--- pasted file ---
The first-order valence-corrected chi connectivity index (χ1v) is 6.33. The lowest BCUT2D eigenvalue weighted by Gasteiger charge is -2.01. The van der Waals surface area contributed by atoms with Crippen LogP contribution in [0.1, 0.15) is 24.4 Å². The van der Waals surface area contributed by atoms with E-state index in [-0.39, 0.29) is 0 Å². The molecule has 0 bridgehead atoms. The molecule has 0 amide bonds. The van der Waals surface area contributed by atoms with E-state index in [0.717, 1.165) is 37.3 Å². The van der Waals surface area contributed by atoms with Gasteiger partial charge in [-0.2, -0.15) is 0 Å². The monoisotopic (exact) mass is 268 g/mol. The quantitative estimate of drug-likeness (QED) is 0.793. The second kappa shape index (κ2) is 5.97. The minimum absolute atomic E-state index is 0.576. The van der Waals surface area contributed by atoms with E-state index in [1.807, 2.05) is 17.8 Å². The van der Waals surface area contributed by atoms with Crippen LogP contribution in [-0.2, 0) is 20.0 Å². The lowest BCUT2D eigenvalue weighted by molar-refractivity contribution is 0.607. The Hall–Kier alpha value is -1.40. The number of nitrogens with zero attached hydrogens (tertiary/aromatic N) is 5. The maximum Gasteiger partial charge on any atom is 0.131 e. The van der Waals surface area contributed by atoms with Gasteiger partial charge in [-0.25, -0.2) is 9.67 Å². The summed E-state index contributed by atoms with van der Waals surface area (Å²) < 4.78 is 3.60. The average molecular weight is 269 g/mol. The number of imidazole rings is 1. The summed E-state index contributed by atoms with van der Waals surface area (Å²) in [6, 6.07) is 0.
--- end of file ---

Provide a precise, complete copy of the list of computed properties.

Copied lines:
The first-order valence-corrected chi connectivity index (χ1v) is 6.33. The lowest BCUT2D eigenvalue weighted by Gasteiger charge is -2.01. The van der Waals surface area contributed by atoms with Crippen LogP contribution in [0.1, 0.15) is 24.4 Å². The van der Waals surface area contributed by atoms with E-state index in [-0.39, 0.29) is 0 Å². The molecule has 0 bridgehead atoms. The molecule has 0 amide bonds. The van der Waals surface area contributed by atoms with E-state index in [0.717, 1.165) is 37.3 Å². The van der Waals surface area contributed by atoms with Gasteiger partial charge in [-0.2, -0.15) is 0 Å². The monoisotopic (exact) mass is 268 g/mol. The quantitative estimate of drug-likeness (QED) is 0.793. The second kappa shape index (κ2) is 5.97. The minimum absolute atomic E-state index is 0.576. The van der Waals surface area contributed by atoms with E-state index in [1.807, 2.05) is 17.8 Å². The van der Waals surface area contributed by atoms with Crippen LogP contribution in [-0.2, 0) is 20.0 Å². The lowest BCUT2D eigenvalue weighted by molar-refractivity contribution is 0.607. The Hall–Kier alpha value is -1.40. The number of nitrogens with zero attached hydrogens (tertiary/aromatic N) is 5. The maximum Gasteiger partial charge on any atom is 0.131 e. The van der Waals surface area contributed by atoms with Gasteiger partial charge in [-0.25, -0.2) is 9.67 Å². The summed E-state index contributed by atoms with van der Waals surface area (Å²) < 4.78 is 3.60. The average molecular weight is 269 g/mol. The number of imidazole rings is 1. The summed E-state index contributed by atoms with van der Waals surface area (Å²) in [6, 6.07) is 0.